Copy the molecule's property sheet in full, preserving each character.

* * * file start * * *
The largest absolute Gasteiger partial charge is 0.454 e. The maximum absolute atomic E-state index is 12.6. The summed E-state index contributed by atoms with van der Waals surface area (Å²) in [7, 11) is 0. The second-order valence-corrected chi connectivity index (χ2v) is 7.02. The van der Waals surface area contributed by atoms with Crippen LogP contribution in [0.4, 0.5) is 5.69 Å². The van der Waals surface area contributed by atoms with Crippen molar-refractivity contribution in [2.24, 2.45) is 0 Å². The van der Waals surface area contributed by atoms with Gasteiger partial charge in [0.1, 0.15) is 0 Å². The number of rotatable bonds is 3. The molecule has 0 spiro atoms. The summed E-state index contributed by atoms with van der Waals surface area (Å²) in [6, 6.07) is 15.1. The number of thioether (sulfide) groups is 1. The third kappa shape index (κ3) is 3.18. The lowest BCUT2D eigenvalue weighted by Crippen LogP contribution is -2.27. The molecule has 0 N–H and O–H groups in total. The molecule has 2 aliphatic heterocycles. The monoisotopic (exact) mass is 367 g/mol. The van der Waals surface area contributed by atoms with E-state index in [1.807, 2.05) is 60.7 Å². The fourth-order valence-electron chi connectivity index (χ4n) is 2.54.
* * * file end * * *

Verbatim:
The largest absolute Gasteiger partial charge is 0.454 e. The maximum absolute atomic E-state index is 12.6. The summed E-state index contributed by atoms with van der Waals surface area (Å²) in [7, 11) is 0. The second-order valence-corrected chi connectivity index (χ2v) is 7.02. The van der Waals surface area contributed by atoms with Crippen LogP contribution in [0.4, 0.5) is 5.69 Å². The van der Waals surface area contributed by atoms with Crippen molar-refractivity contribution in [2.24, 2.45) is 0 Å². The van der Waals surface area contributed by atoms with Gasteiger partial charge in [0.1, 0.15) is 0 Å². The number of rotatable bonds is 3. The molecule has 0 spiro atoms. The summed E-state index contributed by atoms with van der Waals surface area (Å²) in [6, 6.07) is 15.1. The number of thioether (sulfide) groups is 1. The third kappa shape index (κ3) is 3.18. The lowest BCUT2D eigenvalue weighted by Crippen LogP contribution is -2.27. The molecule has 0 N–H and O–H groups in total. The molecule has 2 aliphatic heterocycles. The monoisotopic (exact) mass is 367 g/mol. The van der Waals surface area contributed by atoms with E-state index in [1.807, 2.05) is 60.7 Å². The fourth-order valence-electron chi connectivity index (χ4n) is 2.54.